When a couple goes through a significant crisis, such as one partner having an affair or even struggling with an addiction, the breach of trust in the relationship can be devastating. Trying to pick up the pieces and heal the marriage, you can often feel paralyzed by the doubt or distrust created in the aftermath of your partner’s (or even your own) actions. However, what many couples don’t realize is that doubt needn’t only be seen as an obstacle, but can be transformed into an essential part of the recovery process.
Doubt is not the opposite of trust. Doubt is actually a necessary aspect within the dynamics of trust. The root of the word dynamic in ancient Greek is strength and power (similar to the word dynamite). Though it sounds contradictory, some sense of doubt is necessary to strengthen and bring power back to trust that’s been broken.
Doubt means that you are thinking. And thinking is good. Before this crisis you may have had the luxury of not thinking, of not evaluating. While you may miss that luxury, rightly longing for the days when your emotions weren’t so on guard, a crisis draws your attention to things you may have taken for granted. Things that very well may need your attention. And the right amount of doubt can bring much needed consciousness, perhaps even wisdom, into your life and your relationship.
If you are the one that broke the trust in your relationship, it’s important to understand that trust takes time and the doubt you feel from your partner must be passed through, experienced, and navigated patiently and successfully on the road to rebuilding the trust you desire.
Doubting your marriage after a crisis doesn’t necessarily mean you are walking away from the marriage. It may mean that you are walking away from the image of the marriage that you held before the crisis. That image may need to be walked away from in order for the marriage to repair.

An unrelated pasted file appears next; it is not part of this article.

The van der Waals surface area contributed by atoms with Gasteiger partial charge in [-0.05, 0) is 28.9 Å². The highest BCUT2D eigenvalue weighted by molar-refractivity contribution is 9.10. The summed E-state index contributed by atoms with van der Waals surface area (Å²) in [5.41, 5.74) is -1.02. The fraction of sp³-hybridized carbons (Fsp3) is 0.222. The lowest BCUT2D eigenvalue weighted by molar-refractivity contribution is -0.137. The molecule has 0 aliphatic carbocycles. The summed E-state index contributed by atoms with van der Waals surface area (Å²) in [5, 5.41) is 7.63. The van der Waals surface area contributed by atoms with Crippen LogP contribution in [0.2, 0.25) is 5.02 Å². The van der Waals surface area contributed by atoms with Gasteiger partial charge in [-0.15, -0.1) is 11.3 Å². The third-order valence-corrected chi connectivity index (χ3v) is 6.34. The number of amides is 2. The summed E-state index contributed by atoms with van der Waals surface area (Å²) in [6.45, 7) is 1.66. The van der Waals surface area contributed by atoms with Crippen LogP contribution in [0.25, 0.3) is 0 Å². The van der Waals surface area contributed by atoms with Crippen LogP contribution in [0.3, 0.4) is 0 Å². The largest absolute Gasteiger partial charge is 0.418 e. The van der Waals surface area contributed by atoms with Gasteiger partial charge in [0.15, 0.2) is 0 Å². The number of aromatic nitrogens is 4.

Doubt may mean that you are walking away from the belief that your marriage is something that you can control. While having some sense of control over our lives is essential, there are many aspects of our lives – and our marriage – which we simply can’t control. Letting go of the illusion of control, however, does not mean letting go of expectations, boundaries, and choice.
Whatever else doubt is, it is indicator of transformation. A transformation in belief, in understanding, in knowledge, in perspective. The transformative power of doubt is often a necessary dynamic in repairing a marriage and rebuilding trust after crisis. And a marriage that has experienced crisis is often in need of transformation.
One thing I hear time and time again is couples telling me they wish they had sought out therapy earlier in the wake of a crisis. Honestly, many times I wish they had, too. Don’t wait until things get worse. Get the support and tools you need in order to begin healing the wounds and repairing your relationship.
Andy Young, LCPC, CADC, CPAIP
New Prairie Counseling Center